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The question is:

$X$ is a random variable, and $f(x) = (x-1)/2$ for $1 \le x \le 3$

Find $\Bbb E (X^2)$

Here's my solution: \begin{align} \Bbb P(1)&= 0/2= 0 \\ \Bbb P(2)&= 1/2 \\ \Bbb P(3)&= 2/2= 1 \\ \end{align} \begin{align} \Bbb E(X^2) = & 1^2 \Bbb P(1) + 2^2 \Bbb P(2) + 3^2 \Bbb P(3) \\ = & 1 \cdot 0 + 4 \cdot 1/2 + 9 \cdot 1 \\ = & 11 \end{align} This is my solution, but it is wrong. I need help in understanding where my mistake is.

Thanks for your help!

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$X$ apparently is a continuous random variable, not a discrete one. You need to calculate $\int_1^3 x^2f(x)\,dx$. – David Mitra Dec 15 '12 at 21:13
To emphasise David Mitra's point, if $f(2)= \frac12$ and $f(3)=1$, then these are not probabilities. However $\int_1^3 \frac{x-1}{2}dx =1$ , so you should interpret $f(x)$ as the probability density function of a continuous random variable – Henry Dec 15 '12 at 21:24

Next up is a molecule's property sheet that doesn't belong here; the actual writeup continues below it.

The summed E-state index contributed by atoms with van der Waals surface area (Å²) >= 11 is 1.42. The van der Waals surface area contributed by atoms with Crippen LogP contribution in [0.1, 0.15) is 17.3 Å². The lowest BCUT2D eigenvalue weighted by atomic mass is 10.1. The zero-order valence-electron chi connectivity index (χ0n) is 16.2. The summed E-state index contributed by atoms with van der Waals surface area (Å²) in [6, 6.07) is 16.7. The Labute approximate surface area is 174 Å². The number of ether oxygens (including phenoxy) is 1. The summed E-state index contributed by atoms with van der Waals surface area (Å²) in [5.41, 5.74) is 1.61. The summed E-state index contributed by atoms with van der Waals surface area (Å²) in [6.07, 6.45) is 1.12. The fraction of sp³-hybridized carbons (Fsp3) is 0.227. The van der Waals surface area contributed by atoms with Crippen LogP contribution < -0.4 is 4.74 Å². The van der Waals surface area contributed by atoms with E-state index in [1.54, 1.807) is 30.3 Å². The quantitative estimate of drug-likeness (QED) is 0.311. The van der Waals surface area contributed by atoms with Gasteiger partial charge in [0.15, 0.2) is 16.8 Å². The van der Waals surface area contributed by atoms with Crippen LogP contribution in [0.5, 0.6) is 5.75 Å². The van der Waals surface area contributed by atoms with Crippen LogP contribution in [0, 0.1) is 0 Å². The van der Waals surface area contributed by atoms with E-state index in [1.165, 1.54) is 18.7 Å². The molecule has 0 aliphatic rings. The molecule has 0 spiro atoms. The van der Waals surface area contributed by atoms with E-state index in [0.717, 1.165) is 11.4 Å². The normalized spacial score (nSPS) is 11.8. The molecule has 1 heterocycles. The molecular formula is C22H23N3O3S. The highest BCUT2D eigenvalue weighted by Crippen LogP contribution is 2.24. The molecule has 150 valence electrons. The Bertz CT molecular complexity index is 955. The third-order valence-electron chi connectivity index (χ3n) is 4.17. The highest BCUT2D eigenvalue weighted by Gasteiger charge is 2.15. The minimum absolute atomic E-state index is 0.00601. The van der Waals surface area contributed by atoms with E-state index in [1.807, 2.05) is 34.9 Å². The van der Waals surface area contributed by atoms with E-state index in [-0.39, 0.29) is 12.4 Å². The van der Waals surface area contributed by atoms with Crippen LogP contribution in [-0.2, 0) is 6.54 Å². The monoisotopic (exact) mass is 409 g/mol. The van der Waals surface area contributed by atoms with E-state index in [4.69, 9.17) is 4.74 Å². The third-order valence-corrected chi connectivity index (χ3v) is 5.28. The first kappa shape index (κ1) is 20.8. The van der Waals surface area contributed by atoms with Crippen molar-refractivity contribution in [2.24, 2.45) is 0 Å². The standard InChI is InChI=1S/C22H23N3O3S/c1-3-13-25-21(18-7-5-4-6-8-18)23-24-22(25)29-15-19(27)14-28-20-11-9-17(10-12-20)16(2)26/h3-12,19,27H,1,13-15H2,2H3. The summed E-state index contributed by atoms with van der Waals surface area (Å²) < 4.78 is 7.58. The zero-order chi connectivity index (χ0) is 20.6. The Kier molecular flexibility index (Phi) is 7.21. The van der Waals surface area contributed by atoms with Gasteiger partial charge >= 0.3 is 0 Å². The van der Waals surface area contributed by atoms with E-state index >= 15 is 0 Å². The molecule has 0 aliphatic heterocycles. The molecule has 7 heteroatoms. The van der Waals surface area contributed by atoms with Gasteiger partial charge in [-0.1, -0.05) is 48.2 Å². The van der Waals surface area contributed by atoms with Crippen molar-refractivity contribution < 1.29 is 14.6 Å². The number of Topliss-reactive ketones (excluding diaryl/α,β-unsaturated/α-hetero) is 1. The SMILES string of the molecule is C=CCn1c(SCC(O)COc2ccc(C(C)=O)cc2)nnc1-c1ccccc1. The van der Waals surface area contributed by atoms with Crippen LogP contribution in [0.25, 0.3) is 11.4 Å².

Also if $1 \le X \le 3$ then as a basic check you should have $1 \le E[X^2] \le 9$ – Henry Dec 15 '12 at 21:25
Or, note the sum of your "probabilities" exceeds $1$. So whatever $f$ is, it certainly is not the the probability mass function of an rv taking the values $1$, $2$, and $3$. – David Mitra Dec 15 '12 at 21:27
The point is the distribution of this ramdom variable is continuous but not discrete. What you have done is assumed X is discrete only taking on the integers between 1 and 3. – Scorpio19891119 Dec 15 '12 at 22:41
up vote 1 down vote accepted

My mistake was mistaking f for a probability mass function, rather than a (continuous) probability distribution function.

To find the expected value of a continuous function, we use integration.

Therefore, to find $$E(X^2)$$ we take the integral $$∫_1^3x^2f(x)dx$$ which I calculated to be 17/3

Thanks to everyone that commented!

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